Ted Lasso’s sophomore season is over, and it deserves a standing ovation.

Credit Jason Sudeikis, the writers, and the actors for challenging themselves. They could have easily stuck to the feel-good comedy formula that worked so well in Season 1 and resulted in multiple Emmy awards. Instead, Ted Lasso veered slightly to include more character development, more drama, more emotion. Some things worked. Some did not. But overall, Ted Lasso hit all the right notes again.

What can we look forward to in Season 3? Here are a few suggestions:

Can we get Ted some loving?

The sad, lonely man in his apartment scenes are getting tougher to stomach. C’mon. Ted is a single, charming, funny, and famous American in London. He deserves companionship.

In Season 1, he was going through a divorce. Totally get and respect that. In Season 2, he had mental health issues he needed to address. Absolutely understand. Now he’s ready. Nothing should stop him from getting his groove back.

The most obvious love connection is with Sassy since she and Ted and had a one-night stand in Season 1. We were optimistic that they would rekindle their spark in Season 2, but there was less Ted in Ted Lasso this year and the two interacted sporadically.

Ted and Sassy have a natural chemistry and enjoy each other’s company. Wouldn’t it be great to explore their potential for a long-term relationship? Of course, things could get complicated since Sassy is the best friend of his boss, Rebecca. Still, let’s make Ted and Sassy an item.

More on the redemption of Jamie Tartt

Jamie’s evolution has been the opposite of Nate’s. He was the Grinch whose small heart grew three sizes in Season 2. Gone is the bullying narcissist. Now he’s the slightly less egotistical teammate (“God bless me, everyone”) who is trying to be a better version of himself. That’s an especially challenging transition when you see his horrible father. Other than Ted, Jamie benefited the most from his sessions with Dr. Sharon. 

Jamie is at the heart of some of Season 2’s best scenes: the hug between him and Roy, his explanation to Roy about trust, and his confession to Keeley at the funeral. Jamie is still searching for answers. Wouldn’t it be great to watch him discover those answers?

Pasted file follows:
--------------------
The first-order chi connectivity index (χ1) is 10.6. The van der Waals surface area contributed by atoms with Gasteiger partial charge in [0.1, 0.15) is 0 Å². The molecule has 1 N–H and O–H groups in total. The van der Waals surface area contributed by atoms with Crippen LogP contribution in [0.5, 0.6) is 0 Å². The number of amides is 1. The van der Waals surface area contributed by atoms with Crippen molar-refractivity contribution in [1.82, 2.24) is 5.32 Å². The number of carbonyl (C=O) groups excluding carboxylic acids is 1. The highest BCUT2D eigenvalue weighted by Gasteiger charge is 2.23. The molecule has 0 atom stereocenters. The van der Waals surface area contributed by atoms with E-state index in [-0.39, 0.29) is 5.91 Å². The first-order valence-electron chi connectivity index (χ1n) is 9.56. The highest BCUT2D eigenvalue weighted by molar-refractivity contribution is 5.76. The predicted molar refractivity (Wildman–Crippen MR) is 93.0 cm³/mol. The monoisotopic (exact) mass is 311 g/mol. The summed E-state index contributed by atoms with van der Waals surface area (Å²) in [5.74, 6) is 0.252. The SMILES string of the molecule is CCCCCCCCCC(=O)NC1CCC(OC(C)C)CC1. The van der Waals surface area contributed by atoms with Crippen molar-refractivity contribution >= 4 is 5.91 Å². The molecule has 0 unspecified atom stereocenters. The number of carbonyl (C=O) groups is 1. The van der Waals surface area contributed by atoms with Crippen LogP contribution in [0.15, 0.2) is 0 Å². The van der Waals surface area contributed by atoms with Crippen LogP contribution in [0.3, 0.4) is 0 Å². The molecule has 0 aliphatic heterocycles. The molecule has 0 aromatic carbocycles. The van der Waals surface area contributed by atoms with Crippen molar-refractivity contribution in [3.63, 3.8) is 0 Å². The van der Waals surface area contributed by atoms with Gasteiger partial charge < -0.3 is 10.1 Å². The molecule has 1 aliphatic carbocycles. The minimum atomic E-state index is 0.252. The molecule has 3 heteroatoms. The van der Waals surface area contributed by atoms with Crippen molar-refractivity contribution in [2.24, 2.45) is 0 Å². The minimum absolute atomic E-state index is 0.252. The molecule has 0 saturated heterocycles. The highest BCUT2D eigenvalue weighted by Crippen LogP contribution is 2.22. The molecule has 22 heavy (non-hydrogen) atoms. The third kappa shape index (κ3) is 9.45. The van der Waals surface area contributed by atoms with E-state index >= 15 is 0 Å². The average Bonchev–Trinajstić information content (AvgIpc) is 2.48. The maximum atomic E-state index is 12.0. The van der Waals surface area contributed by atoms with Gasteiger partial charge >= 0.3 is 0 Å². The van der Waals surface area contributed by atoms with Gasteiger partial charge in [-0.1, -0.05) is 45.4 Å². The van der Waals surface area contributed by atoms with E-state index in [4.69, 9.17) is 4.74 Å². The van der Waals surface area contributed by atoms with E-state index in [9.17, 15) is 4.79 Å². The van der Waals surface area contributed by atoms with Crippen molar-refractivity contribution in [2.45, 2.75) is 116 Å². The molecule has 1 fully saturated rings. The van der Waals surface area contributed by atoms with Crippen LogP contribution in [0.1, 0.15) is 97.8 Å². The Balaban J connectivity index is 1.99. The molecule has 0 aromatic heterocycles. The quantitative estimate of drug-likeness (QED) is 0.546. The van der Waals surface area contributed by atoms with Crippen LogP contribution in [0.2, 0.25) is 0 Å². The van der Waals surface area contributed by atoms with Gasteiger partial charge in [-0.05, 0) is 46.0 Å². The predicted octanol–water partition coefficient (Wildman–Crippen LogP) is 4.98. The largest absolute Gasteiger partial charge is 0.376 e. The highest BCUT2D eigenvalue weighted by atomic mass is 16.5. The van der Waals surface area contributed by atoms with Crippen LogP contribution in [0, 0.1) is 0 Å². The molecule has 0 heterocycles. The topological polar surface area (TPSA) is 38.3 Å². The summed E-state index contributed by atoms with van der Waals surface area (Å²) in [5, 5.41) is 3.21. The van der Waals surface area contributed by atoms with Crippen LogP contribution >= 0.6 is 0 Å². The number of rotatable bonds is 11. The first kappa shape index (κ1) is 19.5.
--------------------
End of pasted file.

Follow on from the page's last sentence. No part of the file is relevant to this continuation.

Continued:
Jamie getting back together again with Keeley doesn’t seem right, at least not on a permanent basis. Neither does him salvaging his relationship with his dad. But we could see him develop into being an even stronger leader and more likable character.

Bring back Nora

We all had the same reaction when Rebecca’s goddaughter made an appearance in Episode 3, “Do the Right-est Thing“: Who is that?

Nora had the most stunning debut on the show. She did more than hold her own. She was such a revelation that we all went to Google to find out about the teen actress who played her. Surprisingly, this was Kiki May’s first credited acting role. We look forward to seeing her in the future. 

Nora is playfully smart and has an interesting relationship with her godmother. She motivated Rebecca to be assertive. She needs more screen time. If Ted and Sassy become a thing, Nora’s reaction to her mom hooking up with the AFC Richmond coach will be interesting. Please make this happen.

We also want to know how Nora will feel about Rebecca potentially dating Sam who is Nora’s favorite player. Perhaps Nora will help Rebecca sort out her feelings for Sam and convince her to give the relationship a chance.

How about exploring another player?

Sam was the breakout star of Season 2. He proved to be a character of great depth, integrity as well as a promising romantic lead. This made us hungry to learn about the rest of the players.

Tell us more about Jan Maas, AFC Richmond’s international man of mystery. He first appeared in the Season 2 opener, and yet we know little about him other than his bluntness. Jan is honest, to a fault. To the point where it’s great comic relief. His gems include, “I didn’t make any mistakes. Only you played poorly.” To which Sam responds, “Hey, guys, Jan Maas is not being rude. He’s just being Dutch.”

According to an article from the BBC, the Dutch are known for their directness. Eleonore Breukel, who specializes in intercultural communications, wrote: “Others may think that we don’t have empathy. And maybe that is so because we think truthfulness goes before empathy.”

For that reason alone, Jan is an untapped resource. More Maas!

No more standalone episodes, please

In Season 2, we had the Christmas one (“Carol of the Bells“) and Coach Beard’s night out (“Beard After Hours“). The holiday episode had hilarious moments. But the other, which featured 40 minutes of Beard going solo, was weird. Regardless of how you felt about either, they never fit within the narrative. 

There were reasons for this. Season 2 was originally supposed to be 10 shows but was increased to 12. Season 3 will also be 12 episodes, but at least Apple TV+ asked ahead of time. That should make for smoother storytelling.

Season 3 is tentatively scheduled for next summer. Can’t wait.

About Michael Grant

Born in Jamaica. Grew up in New York City. Lives in Louisville, Ky. Sports writer. Not related to Ulysses S. Grant, Anthony Grant, Amy Grant or Hugh Grant.